Whether it’s part of your search for investment money or a straight out expansion of your customer-base, the Chinese market holds plenty of potential for New Zealand businesses. However, cultural differences can prove tricky to navigate for traditionally laid-back Kiwis. It’s a big place, often with regional variations thrown in for good measure. With that in mind, here are eight tips for doing business in China.
1. Shake hands the right way
Relationships are particularly important in Chinese business circles so it’s important to get off to a good start, and that means shaking hands. Whereas New Zealanders tend to stick out a hand, in China there are a number of little details you need to get right in order to avoid offending the people you’re meeting.
First, if you’re the guest meeting a host, wait for them to offer their hand. Likewise, when leaving, it’s your turn to go first. If there’s more than one person, always start with the most senior person and work your way down the hierarchy. With those basics under your belt, here are a few things to avoid: never shake hands with a hand in a pocket; never shake with the left hand; never shake while wearing a hat, gloves or sunglasses; never shake absent-mindedly and never shake hands while seated (unless disabled).
2. Make sure you get the names right
In China, family names come first, followed by given names. If you’re unsure, don’t be afraid to ask the person you’re meeting what you should call them. When it comes to your own name, always introduce yourself using your full name, and if the occasion is more formal, give them your title and perhaps even your place of work.
3. Business card etiquette
After getting the handshakes and names right, it’s more than likely time to exchange business cards. In China, this is less of a convenient way of exchanging contact details and more an essential ritual - come prepared with a good supply. Cards should be clean and neat and, if you plan on doing a lot of business in China, a Chinese translation on the reverse side will go a long way towards establishing a good relationship.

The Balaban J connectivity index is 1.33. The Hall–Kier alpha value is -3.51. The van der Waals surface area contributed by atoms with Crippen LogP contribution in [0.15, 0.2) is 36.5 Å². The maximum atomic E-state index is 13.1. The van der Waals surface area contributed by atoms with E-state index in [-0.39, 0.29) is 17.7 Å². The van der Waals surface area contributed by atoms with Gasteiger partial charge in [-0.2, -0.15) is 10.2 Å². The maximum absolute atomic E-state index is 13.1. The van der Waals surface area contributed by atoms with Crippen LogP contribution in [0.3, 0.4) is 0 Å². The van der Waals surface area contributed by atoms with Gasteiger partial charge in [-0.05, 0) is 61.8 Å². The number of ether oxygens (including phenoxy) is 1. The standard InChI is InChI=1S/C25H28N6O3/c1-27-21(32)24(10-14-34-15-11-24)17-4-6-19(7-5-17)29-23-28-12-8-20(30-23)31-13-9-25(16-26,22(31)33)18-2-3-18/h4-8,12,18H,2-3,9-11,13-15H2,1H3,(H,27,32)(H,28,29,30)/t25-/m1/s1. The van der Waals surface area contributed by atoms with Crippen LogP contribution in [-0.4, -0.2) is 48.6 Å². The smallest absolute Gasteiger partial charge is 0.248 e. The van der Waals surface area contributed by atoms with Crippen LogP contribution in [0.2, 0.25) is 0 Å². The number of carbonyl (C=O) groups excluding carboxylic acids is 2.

When actually exchanging cards, offer yours, one person at a time, standing up, while holding it with both hands between thumb and forefinger. Never toss your card to the recipient and, when receiving a card, pay it the appropriate amount of respect by reading it through. Never write on it or stick it in your back pocket.
4. On superstitions
Some Chinese business people will be sensitive to certain numbers and colours so it’s worth your while to memorise a few of the more common trouble spots. Here’s a brief list of the good and the bad.
Lucky numbers: 6, 8, 9
Unlucky numbers: 4
The colour red represents good luck, prosperity, joy and happiness and is therefore often used at festivals and weddings. However, avoid at all costs writing names in red ink, you’re sure to cause offence by doing that. The colour gold is a very important part of the Chinese culture as gold is a symbol of lavishness, associated with the emperors.
5. What’s the dress code?
For Chinese business people, it’s all about respect. Being well dressed is one such sign of respect, so you should dress formally for all business occasions - that means suits for men and women and ties for men. Not all business meetings will be formal, however, so once the initial meetings are out of the way, prepare for such occasions and dress down appropriately. Ask ahead of time if you’re unsure what to wear.
6. The art of saving face
Saving face is an important aspect of Chinese culture and usually revolves around avoiding conflict and helping people retain their dignity. As much as it’s about you looking out for yourself, in China, it’s important you’re aware of any potential strife your hosts may find themselves in. Always be ready to step in with a kind word to ease tension if, say, some travel arrangements have been botched. Other ways to help save face is to always respect their lines of seniority and arrive on time for meetings. Just basic good manners, really.
7. Read the body language
Touching is, in general, disliked in China, so avoid back slaps and hugs and such. It’s also considered rude to put your feet up on a desk or chair as is clicking your fingers or whistling. If you think back to all the things your school teachers told you not to do in class, you’ll be well on your way to not offending your Chinese hosts.
8. Learn the language
The Chinese, as do the occupants of most countries, will appreciate the efforts you make to learn the language. Learn a few basics to get you through, even if it’s only a smattering of words, it’ll go a long way toward helping build those all important business relationships.
We wish you xìngyùn doing business in China!
BNZ can help you identify opportunities in the Chinese market, connect you with key contacts, advice you on import and export, and support you with full banking services including trade finance. Check out our full Asia Business offering.